I recall the first time the phrase, “On the night in which He was betrayed,” struck my heart. I was attending the evening service of Maundy Thursday at my Episcopal parish when I was a student in college. There was communion, followed by the “stripping of the altar” that symbolized the arrest and scourging of Christ. But the phrase, “On the night in which He was betrayed,” haunted me through the rest of the night. (We joined friends that evening for a meal, but I found myself so captivated by the reality of that phrase that I was, doubtless, bad company).
It strikes me as singularly instructive that St. Paul, when handing down the oral tradition of the Eucharist, recited the words that had been given to him:
“For I received from the Lord that which I also delivered to you: that the Lord Jesus on the same night in which He was betrayed took bread; and when He had given thanks, He broke it and said, “Take, eat; this is My body which is broken for you; do this in remembrance of Me.” In the same manner He also took the cup after supper, saying, “This cup is the new covenant in My blood. This do, as often as you drink it, in remembrance of Me.”” (1 Corinthians 11:23–25)
Scholars believe that this tradition was given to St. Paul within the first few years following the events it describes. It predates the same words in the written gospels by some decades. It tells us that the earliest Christians specifically recalled that the Lord’s Supper was instituted in the context of betrayal.
That reality carries over into present-day Eucharistic devotions. We pray:
Of Thy mystical supper accept me today as a communicant. I will not speak of Thy mysteries to Thine enemies, nor will I betray Thee with a kiss as did Judas, but like the thief will I confess Thee: ‘Remember me, O Lord, in Thy Kingdom.”
There is an abiding remembrance that the frightful path of Judas remains an option in our lives.
What is the nature of the temptation to betrayal? I often think that we imagine ourselves within the ranks of the disciples and fail to find anything attractive about Judas’ actions. We feel “safe.” Perhaps, like Peter, we deny Christ. But, of course, that still worked out ok for Peter.
I think it is when we expand our understanding, by way of Matthew 25, that we begin to see the temptation of Judas at work. There, Christ tells us of His radical identification (even union), with the hungry, the thirsty, the stranger, the naked, and the prisoner. I daresay, we betray Him under this guise quite frequently.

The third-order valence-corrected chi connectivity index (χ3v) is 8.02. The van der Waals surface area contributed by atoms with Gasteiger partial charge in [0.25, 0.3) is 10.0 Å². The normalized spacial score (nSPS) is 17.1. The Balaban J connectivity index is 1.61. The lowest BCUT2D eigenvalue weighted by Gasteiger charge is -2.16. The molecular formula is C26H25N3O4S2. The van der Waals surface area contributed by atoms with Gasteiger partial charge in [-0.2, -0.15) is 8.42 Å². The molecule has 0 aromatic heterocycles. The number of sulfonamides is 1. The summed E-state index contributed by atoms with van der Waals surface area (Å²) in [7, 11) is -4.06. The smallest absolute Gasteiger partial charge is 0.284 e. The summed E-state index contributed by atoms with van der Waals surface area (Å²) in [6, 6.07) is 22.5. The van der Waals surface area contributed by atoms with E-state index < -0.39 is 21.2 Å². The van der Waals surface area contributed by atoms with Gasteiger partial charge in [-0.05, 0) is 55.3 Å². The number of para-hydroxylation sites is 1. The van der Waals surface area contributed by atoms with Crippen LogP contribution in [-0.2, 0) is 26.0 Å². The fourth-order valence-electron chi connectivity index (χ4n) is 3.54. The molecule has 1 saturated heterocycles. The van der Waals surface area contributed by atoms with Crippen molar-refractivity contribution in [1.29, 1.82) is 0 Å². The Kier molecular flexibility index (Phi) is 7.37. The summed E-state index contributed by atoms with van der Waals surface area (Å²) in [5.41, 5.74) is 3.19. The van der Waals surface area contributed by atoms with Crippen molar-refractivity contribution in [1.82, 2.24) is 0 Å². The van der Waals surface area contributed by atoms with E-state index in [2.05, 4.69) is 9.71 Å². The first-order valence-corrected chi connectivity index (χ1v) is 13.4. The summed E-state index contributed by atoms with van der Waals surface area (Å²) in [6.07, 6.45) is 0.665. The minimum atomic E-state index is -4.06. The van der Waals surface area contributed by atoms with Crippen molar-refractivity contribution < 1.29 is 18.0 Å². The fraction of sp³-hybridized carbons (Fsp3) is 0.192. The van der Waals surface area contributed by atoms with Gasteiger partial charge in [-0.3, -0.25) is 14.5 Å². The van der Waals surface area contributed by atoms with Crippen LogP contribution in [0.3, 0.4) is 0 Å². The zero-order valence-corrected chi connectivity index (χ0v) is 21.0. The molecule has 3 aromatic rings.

In particular (as an example), I think of the naked. Nothing is more naked or vulnerable, than another human being who has been seen in their shame (they abound, both among those who are near at hand, as well as many in the public sphere). Rather than covering them (as did the Sons of Noah, or Christ in His treatment of the woman taken in adultery), we often hand them over for far less than 30 pieces of silver (sometimes just to save ourselves from a bit of bother or embarrassment). The point is that we do not stand so far off from Judas.
The Church’s prayer juxtaposes Judas with the thief on the Cross. The “wise” thief, as he is called, represents a sort of minimal salvation – a prayer at the last minute of desperation (where there is only “today,” this moment). There is in that story the reminder of the radical generosity and hospitality of Christ. Naked, exposed, guilty-as-charged, we find ourselves hanging before Christ. A simple word, a single moment, and the Kingdom is ours.
We are Judas and we are the Thief. If Holy Week and Pascha teach us anything, it is to measure and view the world and ourselves in the framework of the story of Christ’s Pascha. As His death and resurrection were rushing to their fulfillment, so everything in all the world, at all time throughout the ages was rushing to that single moment as well. In Christ, on the Cross, the entirety of creation was present. The Creator has united the creation to Himself, carrying it into His death, and re-creating it in His resurrection. We can see elements of this in creation’s reactions: the sun was hidden, the earth shook, etc.
This is to say that the truth of our own existence lies hidden in that single holy moment. If our life is “hid with Christ in God” (Col. 3:3), then it is hidden precisely in the context of His death and resurrection. Indeed, the prelude of our hidden life is, “For you are dead…and your life is hid with Christ in God.”
The highlight of the Church’s life is embedded in the events of Holy Week and Pascha. Every week is a “little Holy Week.” Every Sunday is a “little Pascha.” Indeed, in many languages, the name for Sunday is simply “Resurrection” (cf. Russian, etc.). We fast on Wednesdays and Fridays throughout the year, bringing the betrayal of Judas (Wednesday) and the Crucifixion of Christ (Friday) into every week. In those actions we allow ourselves to be gathered into that moment. What we fail to understand, I think, is that Holy Week and Pascha are being lived (or denied) within us at all times. We imagine that there is some other form of life when there was never any form other than a Paschal form.
It is through the lens of Pascha that we see the world rightly. Only in that manner do we know good from evil and everything in its purpose. St. Maximos said, “He who understands the mystery of the Cross understands all things.”
Dearest Jesus, having betrayed You and denied You repeatedly, we stand before your Cross with naked souls, hungry and thirsty for love and the grace that heals all things. Leave us not as strangers to your mercy, but in your goodness, visit us in the prisons where we languish, and remember us in Your Kingdom. Amen.